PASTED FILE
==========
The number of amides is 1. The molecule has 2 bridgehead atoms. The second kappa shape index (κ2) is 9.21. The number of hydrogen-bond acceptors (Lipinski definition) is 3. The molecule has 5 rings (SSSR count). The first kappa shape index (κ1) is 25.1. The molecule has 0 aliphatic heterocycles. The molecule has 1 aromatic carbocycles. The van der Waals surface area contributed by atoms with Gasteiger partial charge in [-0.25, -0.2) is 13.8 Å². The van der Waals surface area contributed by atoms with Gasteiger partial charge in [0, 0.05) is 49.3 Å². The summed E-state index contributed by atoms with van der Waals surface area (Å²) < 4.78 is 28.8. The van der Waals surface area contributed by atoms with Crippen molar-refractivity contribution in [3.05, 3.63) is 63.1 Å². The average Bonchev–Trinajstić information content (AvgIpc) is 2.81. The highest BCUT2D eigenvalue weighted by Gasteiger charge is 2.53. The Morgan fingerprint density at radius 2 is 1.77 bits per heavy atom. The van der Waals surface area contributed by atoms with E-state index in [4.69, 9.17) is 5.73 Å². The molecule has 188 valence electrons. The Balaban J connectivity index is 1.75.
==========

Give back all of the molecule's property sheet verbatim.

The number of amides is 1. The molecule has 2 bridgehead atoms. The second kappa shape index (κ2) is 9.21. The number of hydrogen-bond acceptors (Lipinski definition) is 3. The molecule has 5 rings (SSSR count). The first kappa shape index (κ1) is 25.1. The molecule has 0 aliphatic heterocycles. The molecule has 1 aromatic carbocycles. The van der Waals surface area contributed by atoms with Gasteiger partial charge in [-0.25, -0.2) is 13.8 Å². The van der Waals surface area contributed by atoms with Gasteiger partial charge in [0, 0.05) is 49.3 Å². The summed E-state index contributed by atoms with van der Waals surface area (Å²) < 4.78 is 28.8. The van der Waals surface area contributed by atoms with Crippen molar-refractivity contribution in [3.05, 3.63) is 63.1 Å². The average Bonchev–Trinajstić information content (AvgIpc) is 2.81. The highest BCUT2D eigenvalue weighted by Gasteiger charge is 2.53. The Morgan fingerprint density at radius 2 is 1.77 bits per heavy atom. The van der Waals surface area contributed by atoms with E-state index in [4.69, 9.17) is 5.73 Å². The molecule has 188 valence electrons. The Balaban J connectivity index is 1.75.